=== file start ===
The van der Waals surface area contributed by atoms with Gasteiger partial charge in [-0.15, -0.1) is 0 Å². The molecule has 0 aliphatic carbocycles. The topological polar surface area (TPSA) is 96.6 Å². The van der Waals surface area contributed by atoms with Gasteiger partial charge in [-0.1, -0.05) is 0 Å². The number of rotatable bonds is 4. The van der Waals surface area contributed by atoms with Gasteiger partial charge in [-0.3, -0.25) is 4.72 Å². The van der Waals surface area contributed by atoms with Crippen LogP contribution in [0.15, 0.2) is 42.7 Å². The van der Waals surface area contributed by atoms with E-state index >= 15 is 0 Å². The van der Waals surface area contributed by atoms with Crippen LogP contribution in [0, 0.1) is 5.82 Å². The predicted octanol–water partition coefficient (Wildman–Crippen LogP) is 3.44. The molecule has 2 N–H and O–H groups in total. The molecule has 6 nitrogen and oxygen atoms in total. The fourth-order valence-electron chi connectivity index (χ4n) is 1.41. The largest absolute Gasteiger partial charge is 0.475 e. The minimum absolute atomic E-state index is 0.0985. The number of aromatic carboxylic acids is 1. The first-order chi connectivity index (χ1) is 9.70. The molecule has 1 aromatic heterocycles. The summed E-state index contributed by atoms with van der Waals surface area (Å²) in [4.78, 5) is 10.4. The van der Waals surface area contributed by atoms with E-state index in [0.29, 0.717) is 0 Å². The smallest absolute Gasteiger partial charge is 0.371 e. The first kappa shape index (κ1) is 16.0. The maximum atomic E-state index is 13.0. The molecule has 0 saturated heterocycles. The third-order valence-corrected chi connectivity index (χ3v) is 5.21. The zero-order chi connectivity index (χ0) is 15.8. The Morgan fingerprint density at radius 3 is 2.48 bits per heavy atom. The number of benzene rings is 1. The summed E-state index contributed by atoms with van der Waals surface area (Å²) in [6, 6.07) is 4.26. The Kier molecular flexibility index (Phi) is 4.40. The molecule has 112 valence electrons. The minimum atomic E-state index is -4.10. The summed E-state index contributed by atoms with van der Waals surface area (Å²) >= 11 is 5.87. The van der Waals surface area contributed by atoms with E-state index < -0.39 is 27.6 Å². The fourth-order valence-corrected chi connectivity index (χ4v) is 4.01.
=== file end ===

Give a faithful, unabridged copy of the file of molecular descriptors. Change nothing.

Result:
The van der Waals surface area contributed by atoms with Gasteiger partial charge in [-0.15, -0.1) is 0 Å². The molecule has 0 aliphatic carbocycles. The topological polar surface area (TPSA) is 96.6 Å². The van der Waals surface area contributed by atoms with Gasteiger partial charge in [-0.1, -0.05) is 0 Å². The number of rotatable bonds is 4. The van der Waals surface area contributed by atoms with Gasteiger partial charge in [-0.3, -0.25) is 4.72 Å². The van der Waals surface area contributed by atoms with Crippen LogP contribution in [0.15, 0.2) is 42.7 Å². The van der Waals surface area contributed by atoms with E-state index >= 15 is 0 Å². The van der Waals surface area contributed by atoms with Crippen LogP contribution in [0, 0.1) is 5.82 Å². The predicted octanol–water partition coefficient (Wildman–Crippen LogP) is 3.44. The molecule has 2 N–H and O–H groups in total. The molecule has 6 nitrogen and oxygen atoms in total. The fourth-order valence-electron chi connectivity index (χ4n) is 1.41. The largest absolute Gasteiger partial charge is 0.475 e. The minimum absolute atomic E-state index is 0.0985. The number of aromatic carboxylic acids is 1. The first-order chi connectivity index (χ1) is 9.70. The molecule has 1 aromatic heterocycles. The summed E-state index contributed by atoms with van der Waals surface area (Å²) in [4.78, 5) is 10.4. The van der Waals surface area contributed by atoms with E-state index in [0.29, 0.717) is 0 Å². The smallest absolute Gasteiger partial charge is 0.371 e. The first kappa shape index (κ1) is 16.0. The maximum atomic E-state index is 13.0. The molecule has 0 saturated heterocycles. The third-order valence-corrected chi connectivity index (χ3v) is 5.21. The zero-order chi connectivity index (χ0) is 15.8. The Morgan fingerprint density at radius 3 is 2.48 bits per heavy atom. The number of benzene rings is 1. The summed E-state index contributed by atoms with van der Waals surface area (Å²) in [6, 6.07) is 4.26. The Kier molecular flexibility index (Phi) is 4.40. The molecule has 112 valence electrons. The minimum atomic E-state index is -4.10. The summed E-state index contributed by atoms with van der Waals surface area (Å²) >= 11 is 5.87. The van der Waals surface area contributed by atoms with E-state index < -0.39 is 27.6 Å². The fourth-order valence-corrected chi connectivity index (χ4v) is 4.01.